Islamabad: Pakistan Prime Minister Imran Khan has categorically rejected any possibility of establishing diplomatic relations with Israel, according to a media report.
“Our policy on Israel is clear: The Quaid-i-Azam (Muhammad Ali Jinnah) had said that Pakistan can never accept state of Israel until the people of Palestine get rights and an independent state,” Khan said in an interview with private news channel ‘Dunya TV’ Tuesday.
Pakistan and Israel do not have diplomatic relations and their aircraft are not allowed to use each other’s airspace.
“If we recognise Israel and ignore tyranny faced by the Palestinians, we will have to give up Kashmir as well, and this we cannot do,” he said.
His remarks came in the backdrop of recent peace overtures between the UAE and Israel, with the former becoming only the third Arab nation to enter into a peace deal with the Jewish state.
Questions were also asked in Pakistan why it was following an antagonistic policy toward Israel when the Arabs were embracing the Jewish state in the changing regional political alignment.
When asked to comment on the UAE’s ties with Israel, Khan said that every state had its own foreign policy.
He also rejected the impression that Pakistan’s relations with Saudi Arabia were under stress due to the Kashmir issue. “Saudi Arabia is one of our key friends and our relations are still fraternal and unchanged,” he said.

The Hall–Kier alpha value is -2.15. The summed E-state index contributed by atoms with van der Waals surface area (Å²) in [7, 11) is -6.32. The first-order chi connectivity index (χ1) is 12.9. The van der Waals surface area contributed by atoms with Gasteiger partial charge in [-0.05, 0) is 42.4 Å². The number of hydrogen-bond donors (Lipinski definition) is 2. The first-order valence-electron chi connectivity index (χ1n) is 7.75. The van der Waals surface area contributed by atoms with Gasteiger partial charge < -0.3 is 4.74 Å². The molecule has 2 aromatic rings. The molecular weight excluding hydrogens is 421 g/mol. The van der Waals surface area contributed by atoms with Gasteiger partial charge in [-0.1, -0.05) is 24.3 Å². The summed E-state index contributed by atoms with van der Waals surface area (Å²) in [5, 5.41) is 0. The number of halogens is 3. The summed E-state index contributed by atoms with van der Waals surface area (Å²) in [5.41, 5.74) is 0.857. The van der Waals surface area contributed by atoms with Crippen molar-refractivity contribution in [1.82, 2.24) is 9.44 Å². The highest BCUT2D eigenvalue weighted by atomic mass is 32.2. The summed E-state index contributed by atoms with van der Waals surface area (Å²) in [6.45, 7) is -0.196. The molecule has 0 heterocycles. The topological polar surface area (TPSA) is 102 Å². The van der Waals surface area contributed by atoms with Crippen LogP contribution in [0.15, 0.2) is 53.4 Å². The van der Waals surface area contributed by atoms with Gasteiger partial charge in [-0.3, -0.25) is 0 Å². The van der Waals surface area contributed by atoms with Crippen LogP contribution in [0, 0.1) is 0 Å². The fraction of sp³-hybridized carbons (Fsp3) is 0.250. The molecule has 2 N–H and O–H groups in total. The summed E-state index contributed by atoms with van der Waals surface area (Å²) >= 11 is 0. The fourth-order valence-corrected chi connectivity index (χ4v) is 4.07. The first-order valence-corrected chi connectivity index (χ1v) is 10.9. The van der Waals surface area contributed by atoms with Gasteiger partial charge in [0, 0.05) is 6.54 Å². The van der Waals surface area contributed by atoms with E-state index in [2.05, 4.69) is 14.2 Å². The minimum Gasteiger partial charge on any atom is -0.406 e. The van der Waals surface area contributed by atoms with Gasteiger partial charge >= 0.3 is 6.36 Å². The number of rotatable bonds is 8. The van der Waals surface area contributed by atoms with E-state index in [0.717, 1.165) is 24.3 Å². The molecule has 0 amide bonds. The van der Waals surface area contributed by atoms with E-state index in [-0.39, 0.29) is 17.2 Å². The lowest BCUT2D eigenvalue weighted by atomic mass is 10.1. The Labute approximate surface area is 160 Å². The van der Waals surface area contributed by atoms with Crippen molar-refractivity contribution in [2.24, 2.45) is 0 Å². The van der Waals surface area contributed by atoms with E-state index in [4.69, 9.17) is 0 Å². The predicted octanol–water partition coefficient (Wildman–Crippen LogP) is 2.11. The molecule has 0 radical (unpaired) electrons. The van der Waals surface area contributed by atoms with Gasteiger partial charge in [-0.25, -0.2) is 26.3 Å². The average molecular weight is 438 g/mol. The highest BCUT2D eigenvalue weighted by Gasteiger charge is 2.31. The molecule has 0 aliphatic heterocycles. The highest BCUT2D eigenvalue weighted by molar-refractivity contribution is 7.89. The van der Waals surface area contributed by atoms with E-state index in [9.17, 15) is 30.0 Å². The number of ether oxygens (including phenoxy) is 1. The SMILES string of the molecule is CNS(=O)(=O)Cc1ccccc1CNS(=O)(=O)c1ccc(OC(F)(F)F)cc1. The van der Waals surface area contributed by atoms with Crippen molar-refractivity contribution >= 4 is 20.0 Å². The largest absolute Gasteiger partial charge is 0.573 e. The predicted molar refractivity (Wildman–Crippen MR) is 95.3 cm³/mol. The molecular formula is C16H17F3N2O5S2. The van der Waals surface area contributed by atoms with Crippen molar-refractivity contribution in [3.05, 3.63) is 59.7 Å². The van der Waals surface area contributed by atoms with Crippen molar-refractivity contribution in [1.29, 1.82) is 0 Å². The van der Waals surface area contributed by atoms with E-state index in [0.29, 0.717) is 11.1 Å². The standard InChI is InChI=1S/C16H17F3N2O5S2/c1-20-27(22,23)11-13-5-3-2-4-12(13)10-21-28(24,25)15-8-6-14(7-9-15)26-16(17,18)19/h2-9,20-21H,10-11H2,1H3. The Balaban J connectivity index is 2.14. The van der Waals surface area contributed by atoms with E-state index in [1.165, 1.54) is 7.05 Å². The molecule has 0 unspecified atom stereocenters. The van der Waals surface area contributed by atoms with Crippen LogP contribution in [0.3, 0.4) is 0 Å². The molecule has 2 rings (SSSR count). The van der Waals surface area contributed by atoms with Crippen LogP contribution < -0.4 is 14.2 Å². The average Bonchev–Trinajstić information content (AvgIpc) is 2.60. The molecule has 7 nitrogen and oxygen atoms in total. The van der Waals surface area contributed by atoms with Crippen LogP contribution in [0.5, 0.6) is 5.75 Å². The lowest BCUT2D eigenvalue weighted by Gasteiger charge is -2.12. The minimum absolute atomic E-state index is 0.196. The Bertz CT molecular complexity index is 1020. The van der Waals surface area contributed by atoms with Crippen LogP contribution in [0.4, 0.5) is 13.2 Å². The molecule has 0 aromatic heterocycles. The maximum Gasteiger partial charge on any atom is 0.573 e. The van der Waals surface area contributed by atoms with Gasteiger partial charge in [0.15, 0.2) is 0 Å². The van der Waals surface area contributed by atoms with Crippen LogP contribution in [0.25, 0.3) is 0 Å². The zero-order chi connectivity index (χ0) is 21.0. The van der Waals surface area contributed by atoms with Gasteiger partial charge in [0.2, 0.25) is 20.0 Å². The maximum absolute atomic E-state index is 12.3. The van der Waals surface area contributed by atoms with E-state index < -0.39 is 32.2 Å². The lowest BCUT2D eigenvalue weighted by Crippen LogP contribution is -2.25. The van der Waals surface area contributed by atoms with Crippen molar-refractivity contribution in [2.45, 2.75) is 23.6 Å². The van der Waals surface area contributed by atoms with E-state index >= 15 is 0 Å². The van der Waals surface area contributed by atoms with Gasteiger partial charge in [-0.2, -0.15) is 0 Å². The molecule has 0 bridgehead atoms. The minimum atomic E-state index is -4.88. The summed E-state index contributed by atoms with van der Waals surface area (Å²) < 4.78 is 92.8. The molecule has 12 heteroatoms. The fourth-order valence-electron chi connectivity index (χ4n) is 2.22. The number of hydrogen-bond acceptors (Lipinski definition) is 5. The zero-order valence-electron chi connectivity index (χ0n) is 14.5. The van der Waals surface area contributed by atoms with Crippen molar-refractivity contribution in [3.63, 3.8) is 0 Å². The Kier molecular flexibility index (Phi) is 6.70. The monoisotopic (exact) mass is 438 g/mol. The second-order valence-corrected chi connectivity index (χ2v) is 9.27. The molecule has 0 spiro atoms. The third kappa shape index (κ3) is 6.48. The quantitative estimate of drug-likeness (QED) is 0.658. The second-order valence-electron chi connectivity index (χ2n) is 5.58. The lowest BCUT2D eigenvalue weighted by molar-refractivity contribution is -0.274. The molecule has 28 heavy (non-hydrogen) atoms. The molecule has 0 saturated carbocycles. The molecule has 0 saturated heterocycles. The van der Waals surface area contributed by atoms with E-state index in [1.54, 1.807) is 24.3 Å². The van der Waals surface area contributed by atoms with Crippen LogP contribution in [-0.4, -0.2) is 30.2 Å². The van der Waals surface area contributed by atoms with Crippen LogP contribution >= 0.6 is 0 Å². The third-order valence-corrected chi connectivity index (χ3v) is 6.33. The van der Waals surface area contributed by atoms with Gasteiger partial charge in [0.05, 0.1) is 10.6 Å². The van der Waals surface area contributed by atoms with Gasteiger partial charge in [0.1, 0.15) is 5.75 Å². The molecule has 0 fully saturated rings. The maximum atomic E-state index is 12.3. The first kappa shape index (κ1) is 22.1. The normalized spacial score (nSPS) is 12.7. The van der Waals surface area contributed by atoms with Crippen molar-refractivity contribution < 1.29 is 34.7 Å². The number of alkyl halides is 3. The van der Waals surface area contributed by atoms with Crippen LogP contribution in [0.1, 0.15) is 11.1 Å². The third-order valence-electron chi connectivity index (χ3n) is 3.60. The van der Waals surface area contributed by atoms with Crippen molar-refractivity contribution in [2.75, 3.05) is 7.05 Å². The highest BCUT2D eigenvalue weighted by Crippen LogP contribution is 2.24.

Khan praised Pakistan’s ties with China and said that the country’s future was linked to China which stood with it in all difficult times. He also said Chinese President Xi Jinping would visit Pakistan in the coming winter.
Prime Minister Khan also talked about several domestic issues, including the government’s successful handling of COVID-19 pandemic.
“Initially even my party leaders were against my strategy and were asking why strict lockdown was not being imposed in the country,” he said, adding that the ‘our smart lockdown strategy worked’ and helped to curtail the virus.
Khan’s interview coincided with the completion of two years of his government. His policies were repeatedly attacked by the opposition parties.